PTEN and the pathogenesis of PHTS

PTEN is a phosphatase involved in downregulating the PI3K/AKT/mTOR signalling pathway. This signal transduction pathway plays an important role in the regulation of multiple biological processes, such as cell proliferation, apoptosis, metabolism, and angiogenesis. When dysfunctional or absent, the PTEN enzyme fails to dephosphorylate PIP3 (phosphatidylinositol-3,4,5-trisphosphate), produced by PI3K, to PIP2 (phosphatidylinositol-4,5-diphosphate) and hence fails to inhibit AKT and its downstream effectors such as mTOR, resulting in decreased apoptosis and increased cell growth1. In addition to its role in PHTS, the PTEN gene is one of the most frequently somatically mutated genes in cancer2.

The spectrum of pathogenic PTEN germline mutations identified in individuals with PHTS is large (including point mutations and deletions, frameshifts and mutations in intronic and promoter regions). Interestingly these mutations are enriched in the catalytic domain that is responsible for PTEN’s phosphatase activity, pointing to a key role for the deregulation of the PI3K pathway in the pathogenesis of PHTS.

Furthermore, studies using in vivo models have demonstrated that loss of PTEN function results in PHTS-like symptoms, some of which can be ameliorated by administering inhibitors of the PI3K/AKT/mTOR signalling pathway. This has prompted interest in evaluating inhibitors of this signalling pathway as possible therapeutics for PHTS, which are the subject of ongoing clinical and pre-clinical studies2.


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  2. Yehia L, Ngeow J, Eng C. PTEN-opathies: from biological insights to evidence-based precision medicine. J Clin Invest. 2019;129(2):452-464. doi:10.1172/JCI121277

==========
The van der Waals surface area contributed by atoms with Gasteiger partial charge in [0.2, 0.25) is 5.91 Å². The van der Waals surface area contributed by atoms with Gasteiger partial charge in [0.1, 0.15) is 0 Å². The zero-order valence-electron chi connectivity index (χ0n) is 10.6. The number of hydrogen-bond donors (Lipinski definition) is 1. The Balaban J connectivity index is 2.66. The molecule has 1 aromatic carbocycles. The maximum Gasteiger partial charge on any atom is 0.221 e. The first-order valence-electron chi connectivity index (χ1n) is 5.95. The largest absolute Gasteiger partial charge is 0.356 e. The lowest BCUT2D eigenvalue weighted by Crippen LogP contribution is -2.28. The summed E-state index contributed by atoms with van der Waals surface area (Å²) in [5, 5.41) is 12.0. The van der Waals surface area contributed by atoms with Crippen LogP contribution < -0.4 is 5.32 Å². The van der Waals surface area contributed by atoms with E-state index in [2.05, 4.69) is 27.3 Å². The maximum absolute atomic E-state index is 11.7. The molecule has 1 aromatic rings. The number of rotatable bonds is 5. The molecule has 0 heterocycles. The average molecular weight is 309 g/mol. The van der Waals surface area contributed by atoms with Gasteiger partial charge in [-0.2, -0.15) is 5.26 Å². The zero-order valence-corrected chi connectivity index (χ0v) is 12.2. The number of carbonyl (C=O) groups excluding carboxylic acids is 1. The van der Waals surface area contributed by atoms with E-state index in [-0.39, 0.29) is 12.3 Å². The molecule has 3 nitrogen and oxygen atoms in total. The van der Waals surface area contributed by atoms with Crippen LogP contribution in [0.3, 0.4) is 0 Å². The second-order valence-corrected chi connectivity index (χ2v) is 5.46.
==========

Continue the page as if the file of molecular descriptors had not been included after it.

3. Macken WL, Tischkowitz M, Lachlan KL. PTEN Hamartoma tumor syndrome in childhood: A review of the clinical literature. Am J Med Genet C Semin Med Genet. 2019;181(4):591-610. doi:10.1002/ajmg.c.31743
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  6. Frazier TW. Autism Spectrum Disorder Associated with Germline Heterozygous PTEN Mutations. Cold Spring Harb Perspect Med. 2019;9(10):a037002. doi:10.1101/cshperspect.a037002
  7. Tan MH, Mester J, Peterson C, et al. A clinical scoring system for selection of patients for pten mutation testing is proposed on the basis of a prospective study of 3042 probands. Am J Hum Genet. 2011;88(1):42-56. doi:10.1016/j.ajhg.2010.11.013
  8. Yehia L, Plitt G, Tushar AM, et al. Longitudinal Analysis of Cancer Risk in Children and Adults With Germline PTEN Variants. JAMA Netw Open. 2023;6(4):e239705. doi:10.1001/jamanetworkopen.2023.9705
  9. Tischkowitz M, Colas C, Pouwels S, Hoogerbrugge N, PHTS Guideline Development Group, The European Reference Network GENTURIS. Cancer Surveillance Guideline for individuals with PTEN hamartoma tumour syndrome. European Journal of Human Genetics. 2020;28:1387-1393. doi:10.1038/s41431-020-0651-7
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  14. Starink TM, van der Veen JP, Arwert F, et al. The Cowden syndrome: a clinical and genetic study in 21 patients. Clin Genet. 1986;29(3):222-233. doi:10.1111/j.1399-0004.1986.tb00816.x
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  16. Tan MH, Mester JL, Ngeow J, Rybicki LA, Orloff MS, Eng C. Lifetime cancer risks in individuals with germline PTEN mutations. Clin Cancer Res. 2012;18(2):400-407. doi:10.1158/1078-0432.CCR-11-2283
  17. Yehia L, Eng C. 65 YEARS OF THE DOUBLE HELIX: One gene, many endocrine and metabolic syndromes: PTEN-opathies and precision medicine. Endocr Relat Cancer. 2018;25(8):T121-T140. doi:10.1530/ERC-18-0162
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  19. Hoxhaj A, Drissen MMCM, Vos JR, Bult P, Mann RM, Hoogerbrugge N. The yield and effectiveness of breast cancer surveillance in women with PTEN Hamartoma Tumor Syndrome. Cancer. 2022;128(15):2883-2891. doi:10.1002/cncr.34326
  20. Kwinten KJJ, Drissen MMCM, de Hullu JA, Vos JR, Hoogerbrugge N, van Altena AM. Yield of annual endometrial cancer surveillance in women with PTEN Hamartoma Tumor Syndrome. Eur J Med Genet. 2023;66(7). doi:10.1016/j.ejmg.2023.104785
  21. Drissen MMCM, Vos JR, van der Biessen-van Beek DTJ, et al. Detection and Yield of Colorectal Cancer Surveillance in Adults with PTEN Hamartoma Tumour Syndrome. Cancers (Basel). 2022;14(16):4005. doi:10.3390/cancers14164005